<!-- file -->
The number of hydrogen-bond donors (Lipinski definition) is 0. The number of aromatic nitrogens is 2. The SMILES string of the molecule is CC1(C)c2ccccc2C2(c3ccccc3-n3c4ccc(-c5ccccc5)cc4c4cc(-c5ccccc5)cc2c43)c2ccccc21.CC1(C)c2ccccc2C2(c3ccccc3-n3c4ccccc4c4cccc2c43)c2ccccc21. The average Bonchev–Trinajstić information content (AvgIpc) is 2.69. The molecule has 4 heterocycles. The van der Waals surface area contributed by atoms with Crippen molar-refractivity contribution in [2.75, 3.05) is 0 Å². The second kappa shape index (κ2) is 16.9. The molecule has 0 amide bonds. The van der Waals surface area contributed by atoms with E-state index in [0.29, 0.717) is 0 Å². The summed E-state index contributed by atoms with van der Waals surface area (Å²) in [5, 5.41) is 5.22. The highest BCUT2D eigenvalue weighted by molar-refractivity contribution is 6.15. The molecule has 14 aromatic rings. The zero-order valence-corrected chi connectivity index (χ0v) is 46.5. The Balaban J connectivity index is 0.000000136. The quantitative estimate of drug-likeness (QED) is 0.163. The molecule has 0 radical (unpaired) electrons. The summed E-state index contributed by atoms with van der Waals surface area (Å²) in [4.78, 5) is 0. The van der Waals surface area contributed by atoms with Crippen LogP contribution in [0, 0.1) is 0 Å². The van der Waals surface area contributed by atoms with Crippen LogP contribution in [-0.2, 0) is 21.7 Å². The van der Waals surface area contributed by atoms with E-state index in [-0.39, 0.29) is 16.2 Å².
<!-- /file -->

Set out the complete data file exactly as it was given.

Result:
The number of hydrogen-bond donors (Lipinski definition) is 0. The number of aromatic nitrogens is 2. The SMILES string of the molecule is CC1(C)c2ccccc2C2(c3ccccc3-n3c4ccc(-c5ccccc5)cc4c4cc(-c5ccccc5)cc2c43)c2ccccc21.CC1(C)c2ccccc2C2(c3ccccc3-n3c4ccccc4c4cccc2c43)c2ccccc21. The average Bonchev–Trinajstić information content (AvgIpc) is 2.69. The molecule has 4 heterocycles. The van der Waals surface area contributed by atoms with Crippen molar-refractivity contribution in [2.75, 3.05) is 0 Å². The second kappa shape index (κ2) is 16.9. The molecule has 0 amide bonds. The van der Waals surface area contributed by atoms with E-state index in [0.29, 0.717) is 0 Å². The summed E-state index contributed by atoms with van der Waals surface area (Å²) in [5, 5.41) is 5.22. The highest BCUT2D eigenvalue weighted by molar-refractivity contribution is 6.15. The molecule has 14 aromatic rings. The zero-order valence-corrected chi connectivity index (χ0v) is 46.5. The Balaban J connectivity index is 0.000000136. The quantitative estimate of drug-likeness (QED) is 0.163. The molecule has 0 radical (unpaired) electrons. The summed E-state index contributed by atoms with van der Waals surface area (Å²) in [4.78, 5) is 0. The van der Waals surface area contributed by atoms with Crippen LogP contribution in [0, 0.1) is 0 Å². The van der Waals surface area contributed by atoms with Crippen LogP contribution in [-0.2, 0) is 21.7 Å². The van der Waals surface area contributed by atoms with E-state index in [-0.39, 0.29) is 16.2 Å².